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Some wicked multimedia tools...
At the Online News Association's annual conference last week in San Francisco, I showed a few cool tools journalists might find uses for. The first tool I showed was Swivel. This is a great and easy tool for taking data and creating interactive graphics from them. Here's an example: https://business.swivel.com/charts/6987-Five-year-projection.embed?secret=qmC7PLTWQnICO65HySwqMQ%3D%3D&embed=%7B%22fontSize%22%3A%207%7D Swivel is free, though if you want to keep the data private, you have to pony up some cash. The second tool I showed was AudioBoo. This is a nifty podcasting app for the iPhone. Not for listening podcasts, but for making them. Here's how it works:
Download the app
Create an AudioBoo account
Use the app to record audio
Snap a photo to go with the audio
Title the audio and tag it with keywords
Publish the clip
The result is both a file and an RSS feed that one can subscribe to through iTunes. One can also automatically publish the audio to Twitter, Posterous, Tumblr, and more. Here's an example of the embedded audio player:
http://boos.audioboo.fm/swf/fullsize_player.swf Those were the two main tools, but we had some extra time, so I offered two bonus tools. The first bonus tool wasn't really a tool, so much as just something too damn cool not to show. Specifically, Yelp!'s secret "Monocle" augmented reality tool. Basically, it works by layering information over a live camera image. Here, watch this YouTube video to better explain it: httpv://www.youtube.com/watch?v=iQSwG2v6hFw&feature=player_embedded And here's the last one: regular expressions, also known as grep, or pattern-matching search. Basically, this is a method of search or find-and-replace that uses wild cards and variables. Say, for example, you have a list of names, like this:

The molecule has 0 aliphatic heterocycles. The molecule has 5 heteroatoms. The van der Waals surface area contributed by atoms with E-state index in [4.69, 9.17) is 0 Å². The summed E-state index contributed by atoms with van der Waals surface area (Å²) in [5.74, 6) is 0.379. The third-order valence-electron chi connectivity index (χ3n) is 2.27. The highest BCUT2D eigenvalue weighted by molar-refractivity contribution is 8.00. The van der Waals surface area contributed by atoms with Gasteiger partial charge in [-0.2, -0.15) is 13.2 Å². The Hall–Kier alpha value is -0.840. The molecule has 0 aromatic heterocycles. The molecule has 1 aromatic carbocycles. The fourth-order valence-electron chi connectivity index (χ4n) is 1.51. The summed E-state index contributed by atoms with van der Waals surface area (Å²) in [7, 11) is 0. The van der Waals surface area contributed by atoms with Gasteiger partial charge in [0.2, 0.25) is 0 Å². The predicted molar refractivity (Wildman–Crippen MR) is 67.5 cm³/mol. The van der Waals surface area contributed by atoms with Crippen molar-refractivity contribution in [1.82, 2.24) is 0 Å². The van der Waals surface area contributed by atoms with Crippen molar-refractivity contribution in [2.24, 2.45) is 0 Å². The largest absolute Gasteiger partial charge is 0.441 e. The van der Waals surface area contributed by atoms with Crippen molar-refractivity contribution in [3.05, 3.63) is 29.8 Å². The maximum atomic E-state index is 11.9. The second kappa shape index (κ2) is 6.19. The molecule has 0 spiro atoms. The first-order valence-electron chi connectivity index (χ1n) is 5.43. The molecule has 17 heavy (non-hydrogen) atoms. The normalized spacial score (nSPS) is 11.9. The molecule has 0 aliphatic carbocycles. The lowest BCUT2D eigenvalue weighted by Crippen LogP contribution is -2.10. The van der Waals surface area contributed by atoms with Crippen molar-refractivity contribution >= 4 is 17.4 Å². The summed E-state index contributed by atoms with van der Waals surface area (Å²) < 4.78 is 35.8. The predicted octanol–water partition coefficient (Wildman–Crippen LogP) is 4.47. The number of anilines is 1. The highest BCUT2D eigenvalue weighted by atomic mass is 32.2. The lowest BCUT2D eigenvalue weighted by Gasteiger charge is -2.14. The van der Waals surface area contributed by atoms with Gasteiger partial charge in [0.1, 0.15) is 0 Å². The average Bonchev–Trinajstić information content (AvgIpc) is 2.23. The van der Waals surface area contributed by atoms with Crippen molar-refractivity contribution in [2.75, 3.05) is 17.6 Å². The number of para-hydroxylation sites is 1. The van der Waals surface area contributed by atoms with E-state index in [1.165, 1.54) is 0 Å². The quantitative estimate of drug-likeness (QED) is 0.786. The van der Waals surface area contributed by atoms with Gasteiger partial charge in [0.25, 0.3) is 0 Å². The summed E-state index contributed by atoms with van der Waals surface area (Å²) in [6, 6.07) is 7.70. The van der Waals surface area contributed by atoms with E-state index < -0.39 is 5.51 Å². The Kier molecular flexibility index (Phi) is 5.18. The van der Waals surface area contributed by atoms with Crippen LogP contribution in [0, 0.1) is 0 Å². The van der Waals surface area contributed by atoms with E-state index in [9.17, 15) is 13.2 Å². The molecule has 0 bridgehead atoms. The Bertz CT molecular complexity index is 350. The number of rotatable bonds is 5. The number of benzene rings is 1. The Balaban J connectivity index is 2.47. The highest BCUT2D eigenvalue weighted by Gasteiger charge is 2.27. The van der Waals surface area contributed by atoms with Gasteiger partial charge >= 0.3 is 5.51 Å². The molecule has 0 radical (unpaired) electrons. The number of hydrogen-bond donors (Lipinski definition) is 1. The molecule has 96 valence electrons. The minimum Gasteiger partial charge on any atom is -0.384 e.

And, you want to change the order of each name to make it first name, space, last name. That is, instead of "Jefferson, Thomas" you want "Thomas Jefferson." Without grep/regular expressions, you'd have to cut/paste a bunch of names or retype them. (Or, you could find the comma and replace it with a tab, copy the lines to an Excel spreadsheet, change the orders of the columns, then copy the lines back to a text editor and then find/replace the tabs with spaces.) But, there's a far easier way. If you have a grep-enabled text editor, like TextMate, TextWrangler or BBEdit (among others), simply search for this: (.*), (.*) and replace with this: 2 1 So, how does that work? Simple. The period is a wild card for any character. The asterisk means "repeat." So .* means "any character followed by any character, followed by any character, etc." Because .* is followed by a comma and a space, that first set will find all the characters until it reaches a comma and space. And the parenthesis assigns that text string to a variable. So, it will find "Jefferson" and assign it the variable "1." (The first set of parentheses gets the variable "1," the second set of parentheses gets "2" and so on.) After the space, another .* will find the remainder of the line and, thanks to the parenthesis, assign it the variable "2." Finally, it replaces what it finds with the value of "2," followed by a space, followed by the variable "1." See? Yeah, I know it's kind of obtuse. But, play with it and check out this awesome grep reference site.